You are competing with an amazing stream of relevant content coming to them, social pressure to interact, work emails and more. All of the above packaged in a fantastic user experience and with algorithms making sure that everything is as targeted, personalized and customized as possible.

I am asking for a massive shift here my dear friend. If your event is not as customized, beautifully relevant and incredibly useful, we will struggle to capture attention.

You have a secret weapon, though, the live experience. As much as the virtual and online experience can be amazing, the implicit and explicit cues of interacting with a real person are far, far more impactful on your attendee.

OK, But I Need Practical Steps

Here you go:

1. Embrace the fact that smartphones are here to stay. Multi-screen is happening, don’t be silly. Don’t even try to ban it. Seriously, don’t.

Embrace the immense plethora of opportunities smartphones are bringing to the live experience. We have written an absurd amount of free books to teach you how to do it. Here are some refreshers.

2. Take over attendees attention with quality. Are you trying to please your sponsor with an amazingly annoying speaker that will present us the Effectiveness of Leveraging Whatever Tool to Achieve Nothing? Then you will struggle for now.

Are you creating a schedule that kicks ass? Are you researching the content like a pro? Are you digging into your attendees’ needs and offering speakers to match them? Then I promise that your attention rates will be incredible.

3. Leverage Tech. The most exciting sector of event technology today is engagement. We all understood that online ticketing is necessary, that mobile apps with schedules are cool, but now we understand engagement technology is the next big thing.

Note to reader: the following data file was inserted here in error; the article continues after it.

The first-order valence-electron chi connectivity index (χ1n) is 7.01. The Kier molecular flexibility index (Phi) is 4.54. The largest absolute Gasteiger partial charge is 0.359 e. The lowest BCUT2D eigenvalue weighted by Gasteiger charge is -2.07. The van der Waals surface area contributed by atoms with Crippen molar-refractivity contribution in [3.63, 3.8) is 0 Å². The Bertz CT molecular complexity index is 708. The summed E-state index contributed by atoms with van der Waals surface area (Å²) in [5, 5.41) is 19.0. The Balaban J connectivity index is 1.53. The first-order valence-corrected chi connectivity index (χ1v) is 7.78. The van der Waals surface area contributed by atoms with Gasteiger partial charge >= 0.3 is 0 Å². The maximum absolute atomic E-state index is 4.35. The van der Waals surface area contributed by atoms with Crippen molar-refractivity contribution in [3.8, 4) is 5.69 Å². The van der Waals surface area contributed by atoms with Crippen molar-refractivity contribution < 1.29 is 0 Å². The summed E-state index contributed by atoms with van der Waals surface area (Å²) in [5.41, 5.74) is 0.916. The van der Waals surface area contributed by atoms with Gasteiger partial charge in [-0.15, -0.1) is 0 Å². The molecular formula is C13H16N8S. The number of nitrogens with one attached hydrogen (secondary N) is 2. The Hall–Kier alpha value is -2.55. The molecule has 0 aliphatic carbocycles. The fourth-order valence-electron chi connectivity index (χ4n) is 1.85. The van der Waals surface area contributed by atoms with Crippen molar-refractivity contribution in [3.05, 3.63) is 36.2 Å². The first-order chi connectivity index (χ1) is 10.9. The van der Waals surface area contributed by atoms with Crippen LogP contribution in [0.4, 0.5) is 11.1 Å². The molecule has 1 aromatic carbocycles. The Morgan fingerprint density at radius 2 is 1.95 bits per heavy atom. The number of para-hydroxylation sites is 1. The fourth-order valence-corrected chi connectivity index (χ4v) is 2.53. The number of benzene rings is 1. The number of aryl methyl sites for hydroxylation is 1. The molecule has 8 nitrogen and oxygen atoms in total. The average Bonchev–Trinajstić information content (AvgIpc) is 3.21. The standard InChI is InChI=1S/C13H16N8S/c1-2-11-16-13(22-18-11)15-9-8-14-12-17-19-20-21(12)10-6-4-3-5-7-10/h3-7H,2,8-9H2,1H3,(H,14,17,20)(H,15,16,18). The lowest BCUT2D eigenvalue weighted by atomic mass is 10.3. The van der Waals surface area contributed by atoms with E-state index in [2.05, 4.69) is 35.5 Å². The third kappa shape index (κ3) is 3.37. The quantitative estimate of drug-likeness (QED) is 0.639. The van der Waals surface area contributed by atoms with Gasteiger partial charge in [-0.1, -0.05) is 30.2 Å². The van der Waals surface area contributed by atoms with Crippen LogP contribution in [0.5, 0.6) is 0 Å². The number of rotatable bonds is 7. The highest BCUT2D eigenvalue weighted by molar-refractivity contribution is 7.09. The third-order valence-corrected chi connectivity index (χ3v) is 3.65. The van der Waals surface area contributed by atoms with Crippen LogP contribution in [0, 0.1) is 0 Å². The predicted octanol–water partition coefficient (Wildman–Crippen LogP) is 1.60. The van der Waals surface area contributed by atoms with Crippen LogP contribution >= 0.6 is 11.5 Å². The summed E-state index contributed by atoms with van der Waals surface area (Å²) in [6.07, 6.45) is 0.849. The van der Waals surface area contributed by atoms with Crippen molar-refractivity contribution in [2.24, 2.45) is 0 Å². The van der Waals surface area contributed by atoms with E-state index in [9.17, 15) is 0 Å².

So beef up that Q&A portion of your event. Use push notifications to get your attendees to participate. Throw a freaking (soft) microphone at them if they even try to look at their phones.

Are you taking advantage of the incredible amount of tools to engage your attendees?

4. Change your format. Some event verticals are struggling. They are witnessing a mass migration. Nobody shows up anymore. Prospective attendees prefer to watch a video on Youtube than listen to and view painful 11pt bullets.

What are you doing to make your attendee experience user-friendly? Because let me tell you, having keynote + breakout session is very relevant for 1995. How are you mixing the traditional elements of events to gain attention back? Changing the color scheme is not going to help.

Is your event static or liquid? (I am leaving this one unexplained as my geek friends will appreciate).

5. Foster Connection. How are you connecting attendees? We profusely explained in this book that satisfaction and involvement depend on peer to peer interaction. How are you facilitating interaction among participants?

Distant chairs are a barrier. Banquet style tables are a barrier. Complex apps to download are a barrier.

What are you doing to make attendee A meet attendee B? I don’t care if you have to walk the room and connect everyone with one another. It is THIS serious.

In Conclusion

The struggle for now exists. As much as flat, boring events do. Making a change today can quickly help you to regain the lost attention of our attendees.

You are competing with Facebook, Instagram, Snapchat, work emails, Youtube videos. Show me that I need to care. Give me a reason to care. Give me a reason to interact with the guy next to me without awkwardness. Give me a reason to just think about what you planned for me.

Because I have 8 seconds before I will think about something else. And I am not alone.

About The Author
Julius Solaris
Julius Solaris is the editor of EventManagerBlog.com, he is an international speaker, author and consultant.
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Julius Solaris
Editor, Julius Solaris